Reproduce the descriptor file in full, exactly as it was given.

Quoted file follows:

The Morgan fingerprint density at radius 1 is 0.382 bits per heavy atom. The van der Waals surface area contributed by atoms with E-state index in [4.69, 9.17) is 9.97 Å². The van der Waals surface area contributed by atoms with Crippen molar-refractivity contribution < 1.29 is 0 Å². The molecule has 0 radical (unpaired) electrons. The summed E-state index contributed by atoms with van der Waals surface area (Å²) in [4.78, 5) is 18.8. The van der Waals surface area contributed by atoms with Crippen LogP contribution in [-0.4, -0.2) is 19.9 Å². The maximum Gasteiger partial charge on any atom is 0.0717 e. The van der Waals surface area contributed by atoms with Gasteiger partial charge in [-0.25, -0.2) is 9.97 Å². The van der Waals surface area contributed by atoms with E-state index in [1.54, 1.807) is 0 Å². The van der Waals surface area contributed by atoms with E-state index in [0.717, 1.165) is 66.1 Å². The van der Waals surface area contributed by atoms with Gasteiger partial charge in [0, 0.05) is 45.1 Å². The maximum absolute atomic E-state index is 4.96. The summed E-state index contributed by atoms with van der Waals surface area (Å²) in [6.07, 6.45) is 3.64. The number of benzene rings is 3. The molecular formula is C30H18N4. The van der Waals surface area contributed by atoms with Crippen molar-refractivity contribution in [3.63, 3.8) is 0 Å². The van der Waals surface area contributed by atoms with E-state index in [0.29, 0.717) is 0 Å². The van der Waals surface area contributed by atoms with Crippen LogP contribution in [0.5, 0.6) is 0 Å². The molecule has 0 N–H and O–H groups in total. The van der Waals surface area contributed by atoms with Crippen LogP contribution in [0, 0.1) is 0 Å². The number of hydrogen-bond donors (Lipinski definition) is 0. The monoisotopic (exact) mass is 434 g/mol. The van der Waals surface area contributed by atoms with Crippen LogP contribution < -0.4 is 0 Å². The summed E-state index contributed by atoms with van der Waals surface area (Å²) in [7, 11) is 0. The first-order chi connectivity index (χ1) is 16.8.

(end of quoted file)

The Morgan fingerprint density at radius 1 is 0.382 bits per heavy atom. The van der Waals surface area contributed by atoms with E-state index in [4.69, 9.17) is 9.97 Å². The van der Waals surface area contributed by atoms with Crippen molar-refractivity contribution < 1.29 is 0 Å². The molecule has 0 radical (unpaired) electrons. The summed E-state index contributed by atoms with van der Waals surface area (Å²) in [4.78, 5) is 18.8. The van der Waals surface area contributed by atoms with Crippen LogP contribution in [-0.4, -0.2) is 19.9 Å². The maximum Gasteiger partial charge on any atom is 0.0717 e. The van der Waals surface area contributed by atoms with Gasteiger partial charge in [-0.25, -0.2) is 9.97 Å². The van der Waals surface area contributed by atoms with E-state index in [1.54, 1.807) is 0 Å². The van der Waals surface area contributed by atoms with E-state index in [0.717, 1.165) is 66.1 Å². The van der Waals surface area contributed by atoms with Gasteiger partial charge in [0, 0.05) is 45.1 Å². The maximum absolute atomic E-state index is 4.96. The summed E-state index contributed by atoms with van der Waals surface area (Å²) in [6.07, 6.45) is 3.64. The number of benzene rings is 3. The molecular formula is C30H18N4. The van der Waals surface area contributed by atoms with Crippen molar-refractivity contribution in [3.63, 3.8) is 0 Å². The van der Waals surface area contributed by atoms with E-state index in [0.29, 0.717) is 0 Å². The van der Waals surface area contributed by atoms with Crippen LogP contribution in [0.5, 0.6) is 0 Å². The molecule has 0 N–H and O–H groups in total. The van der Waals surface area contributed by atoms with Crippen LogP contribution in [0, 0.1) is 0 Å². The number of hydrogen-bond donors (Lipinski definition) is 0. The monoisotopic (exact) mass is 434 g/mol. The van der Waals surface area contributed by atoms with Crippen LogP contribution < -0.4 is 0 Å². The summed E-state index contributed by atoms with van der Waals surface area (Å²) in [7, 11) is 0. The first-order chi connectivity index (χ1) is 16.8.